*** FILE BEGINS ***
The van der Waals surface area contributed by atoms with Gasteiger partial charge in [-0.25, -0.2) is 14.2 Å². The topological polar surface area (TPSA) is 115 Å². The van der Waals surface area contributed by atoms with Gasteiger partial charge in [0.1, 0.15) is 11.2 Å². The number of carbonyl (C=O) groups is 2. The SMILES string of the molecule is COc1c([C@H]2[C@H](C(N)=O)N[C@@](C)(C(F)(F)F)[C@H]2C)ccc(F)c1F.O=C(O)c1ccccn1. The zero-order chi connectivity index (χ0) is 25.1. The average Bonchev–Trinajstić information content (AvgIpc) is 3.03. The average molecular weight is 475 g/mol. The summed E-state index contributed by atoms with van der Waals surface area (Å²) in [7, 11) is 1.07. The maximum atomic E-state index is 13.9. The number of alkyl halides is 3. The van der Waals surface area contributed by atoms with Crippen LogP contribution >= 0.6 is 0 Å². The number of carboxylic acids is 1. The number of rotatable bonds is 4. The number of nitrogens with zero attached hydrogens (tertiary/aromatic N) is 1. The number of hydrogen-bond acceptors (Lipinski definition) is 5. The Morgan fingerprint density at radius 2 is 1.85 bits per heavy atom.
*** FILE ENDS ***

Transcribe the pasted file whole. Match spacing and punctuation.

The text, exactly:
The van der Waals surface area contributed by atoms with Gasteiger partial charge in [-0.25, -0.2) is 14.2 Å². The topological polar surface area (TPSA) is 115 Å². The van der Waals surface area contributed by atoms with Gasteiger partial charge in [0.1, 0.15) is 11.2 Å². The number of carbonyl (C=O) groups is 2. The SMILES string of the molecule is COc1c([C@H]2[C@H](C(N)=O)N[C@@](C)(C(F)(F)F)[C@H]2C)ccc(F)c1F.O=C(O)c1ccccn1. The zero-order chi connectivity index (χ0) is 25.1. The average Bonchev–Trinajstić information content (AvgIpc) is 3.03. The average molecular weight is 475 g/mol. The summed E-state index contributed by atoms with van der Waals surface area (Å²) in [7, 11) is 1.07. The maximum atomic E-state index is 13.9. The number of alkyl halides is 3. The van der Waals surface area contributed by atoms with Crippen LogP contribution >= 0.6 is 0 Å². The number of carboxylic acids is 1. The number of rotatable bonds is 4. The number of nitrogens with zero attached hydrogens (tertiary/aromatic N) is 1. The number of hydrogen-bond acceptors (Lipinski definition) is 5. The Morgan fingerprint density at radius 2 is 1.85 bits per heavy atom.